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  • "Final 50 Feet"
    Developed by the Urban Freight Lab, the "final 50 feet" concept is the last link in the supply chain for urban deliveries, which includes searching for parking, moving items from the truck and navigating a route across traffic, sidewalks, bike lanes and building security to the recipient. UFL estimates that 25-50 percent of the transportation supply chain costs are driven by that last phase of the delivery.
Start Date: September 2017
Funding: City of Seattle Department of Transportation (SDOT), Pacific Northwest Transportation Consortium (PacTrans)
Principal Investigator(s): Dr. Anne Goodchild
The UFL engaged multiple partners and funding sources to successfully pilot test a common carrier locker system (open to all retail and multiple delivery firms) in the 62-floor Seattle Municipal Tower skyscraper. The study tested the ability of these new mini-distribution centers to create delivery density and reduce the time delivery people have to spend in urban towers to complete the work. The Lab collected “before” and “after” data to evaluate the pilot's premise: that when delivery trucks can pull into a load/unload space that's close to a mini-distribution node with delivery density (lots of deliveries in one place), everyone benefits. UFL members UPS and the U.S. Postal Service participated in this pilot, so any package they delivered to the building went into the locker system. The pilot was open to the first 100 Municipal Tower tenants who signed up to use the lockers from March to April 2018.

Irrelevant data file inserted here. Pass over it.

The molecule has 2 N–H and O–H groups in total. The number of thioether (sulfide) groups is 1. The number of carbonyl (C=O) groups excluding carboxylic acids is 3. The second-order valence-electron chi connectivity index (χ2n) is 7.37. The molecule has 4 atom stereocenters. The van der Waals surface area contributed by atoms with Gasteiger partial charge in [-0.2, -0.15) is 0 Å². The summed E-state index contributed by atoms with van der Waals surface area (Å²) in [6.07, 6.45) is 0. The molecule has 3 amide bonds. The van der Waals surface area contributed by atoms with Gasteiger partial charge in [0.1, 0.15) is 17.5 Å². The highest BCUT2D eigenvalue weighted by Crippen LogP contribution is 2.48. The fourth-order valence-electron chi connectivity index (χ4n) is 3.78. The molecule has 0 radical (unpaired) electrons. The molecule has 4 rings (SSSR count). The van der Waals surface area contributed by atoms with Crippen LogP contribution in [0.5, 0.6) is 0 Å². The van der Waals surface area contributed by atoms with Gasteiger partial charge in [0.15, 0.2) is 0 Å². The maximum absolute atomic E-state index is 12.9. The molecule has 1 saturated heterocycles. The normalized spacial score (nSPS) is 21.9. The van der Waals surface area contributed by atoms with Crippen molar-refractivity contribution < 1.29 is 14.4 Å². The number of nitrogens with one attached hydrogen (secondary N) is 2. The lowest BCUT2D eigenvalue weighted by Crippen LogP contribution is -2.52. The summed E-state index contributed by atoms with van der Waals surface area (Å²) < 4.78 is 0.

Start Date: August 2017
Funding: Pacific Northwest Transportation Consortium (PacTrans), City of Seattle Department of Transportation (SDOT), Supply Chain Transportation & Logistics Center
Project Budget: $80,000
Principal Investigator(s): Dr. Anne Goodchild
The purpose of the research project was to test two promising strategies to reduce the number of failed first delivery attempts in urban buildings: (1) A common carrier smart locker system; and (2) grouped-tenant-floor-drop-off-points for medium sized parcels if the locker is too small or full. The pilot was held in the 62-story Seattle Municipal Tower skyscraper in Downtown Seattle and was open to the first 100 tenants who signed up to participate. 
Start Date: January 2017
Funding: City of Seattle Department of Transportation (SDOT), Pacific Northwest Transportation Consortium (PacTrans)
Project Budget: $240,000
Principal Investigator(s): Dr. Anne Goodchild
Part of the Final 50 Feet Research Program, this project contains: a curb occupancy study, a survey of First and Capitol Hill Loading Bays, a pilot test at Seattle Municipal Tower, and the development of a toolkit. Taken together with the Urban Freight Lab's earlier private infrastructure inventory (Seattle Center City Alley Infrastructure Inventory and Occupancy Study 2018) in Downtown Seattle, Uptown, and South Lake Union, this project finalizes the creation of a comprehensive Center City inventory of private loading/unloading infrastructure. The study also provides the city with on-the-ground data on the current use and operational capacity of the curb for commercial vehicles, documenting vehicle parking behavior in a three-by-three city block grid around each of five prototype Center City buildings: a hotel, a high-rise office building, an historical building, a retail center, and a residential tower. Researchers also tested a new urban goods delivery system strategy: Common Carrier Locker Systems. Tools used by the Urban Freight Lab are publicly available in an Urban Goods Delivery Toolkit, a one-stop-shop for planners to replicate this work in other cities.
Final 50 Feet